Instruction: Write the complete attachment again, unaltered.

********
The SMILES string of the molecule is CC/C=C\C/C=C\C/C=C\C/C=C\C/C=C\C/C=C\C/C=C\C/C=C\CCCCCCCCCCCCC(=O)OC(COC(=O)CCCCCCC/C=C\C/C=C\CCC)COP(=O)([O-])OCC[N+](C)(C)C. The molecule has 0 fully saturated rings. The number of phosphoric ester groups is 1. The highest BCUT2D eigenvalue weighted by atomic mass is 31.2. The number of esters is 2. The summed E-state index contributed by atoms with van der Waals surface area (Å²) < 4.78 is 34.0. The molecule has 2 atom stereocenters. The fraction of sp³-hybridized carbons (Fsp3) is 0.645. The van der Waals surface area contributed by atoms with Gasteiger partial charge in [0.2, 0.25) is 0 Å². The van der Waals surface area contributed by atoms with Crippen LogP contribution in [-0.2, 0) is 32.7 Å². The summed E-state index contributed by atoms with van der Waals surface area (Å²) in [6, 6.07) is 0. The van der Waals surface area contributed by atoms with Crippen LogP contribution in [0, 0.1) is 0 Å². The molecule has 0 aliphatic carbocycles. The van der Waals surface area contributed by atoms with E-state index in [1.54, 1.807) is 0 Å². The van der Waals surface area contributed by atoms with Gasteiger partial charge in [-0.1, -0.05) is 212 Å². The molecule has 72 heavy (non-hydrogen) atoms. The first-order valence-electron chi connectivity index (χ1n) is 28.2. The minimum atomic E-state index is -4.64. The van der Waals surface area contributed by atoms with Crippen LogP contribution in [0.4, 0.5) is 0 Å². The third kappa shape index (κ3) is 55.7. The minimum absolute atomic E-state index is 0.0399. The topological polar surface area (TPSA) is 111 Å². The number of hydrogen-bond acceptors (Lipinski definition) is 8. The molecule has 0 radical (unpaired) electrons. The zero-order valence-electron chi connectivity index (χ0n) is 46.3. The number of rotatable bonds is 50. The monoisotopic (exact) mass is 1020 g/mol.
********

The SMILES string of the molecule is CC/C=C\C/C=C\C/C=C\C/C=C\C/C=C\C/C=C\C/C=C\C/C=C\CCCCCCCCCCCCC(=O)OC(COC(=O)CCCCCCC/C=C\C/C=C\CCC)COP(=O)([O-])OCC[N+](C)(C)C. The molecule has 0 fully saturated rings. The number of phosphoric ester groups is 1. The highest BCUT2D eigenvalue weighted by atomic mass is 31.2. The number of esters is 2. The summed E-state index contributed by atoms with van der Waals surface area (Å²) < 4.78 is 34.0. The molecule has 2 atom stereocenters. The fraction of sp³-hybridized carbons (Fsp3) is 0.645. The van der Waals surface area contributed by atoms with Gasteiger partial charge in [0.2, 0.25) is 0 Å². The van der Waals surface area contributed by atoms with Crippen LogP contribution in [-0.2, 0) is 32.7 Å². The summed E-state index contributed by atoms with van der Waals surface area (Å²) in [6, 6.07) is 0. The van der Waals surface area contributed by atoms with Crippen LogP contribution in [0, 0.1) is 0 Å². The molecule has 0 aliphatic carbocycles. The van der Waals surface area contributed by atoms with E-state index in [1.54, 1.807) is 0 Å². The van der Waals surface area contributed by atoms with Gasteiger partial charge in [-0.1, -0.05) is 212 Å². The molecule has 72 heavy (non-hydrogen) atoms. The first-order valence-electron chi connectivity index (χ1n) is 28.2. The minimum atomic E-state index is -4.64. The van der Waals surface area contributed by atoms with Crippen LogP contribution in [0.4, 0.5) is 0 Å². The third kappa shape index (κ3) is 55.7. The minimum absolute atomic E-state index is 0.0399. The topological polar surface area (TPSA) is 111 Å². The number of hydrogen-bond acceptors (Lipinski definition) is 8. The molecule has 0 radical (unpaired) electrons. The zero-order valence-electron chi connectivity index (χ0n) is 46.3. The number of rotatable bonds is 50. The monoisotopic (exact) mass is 1020 g/mol.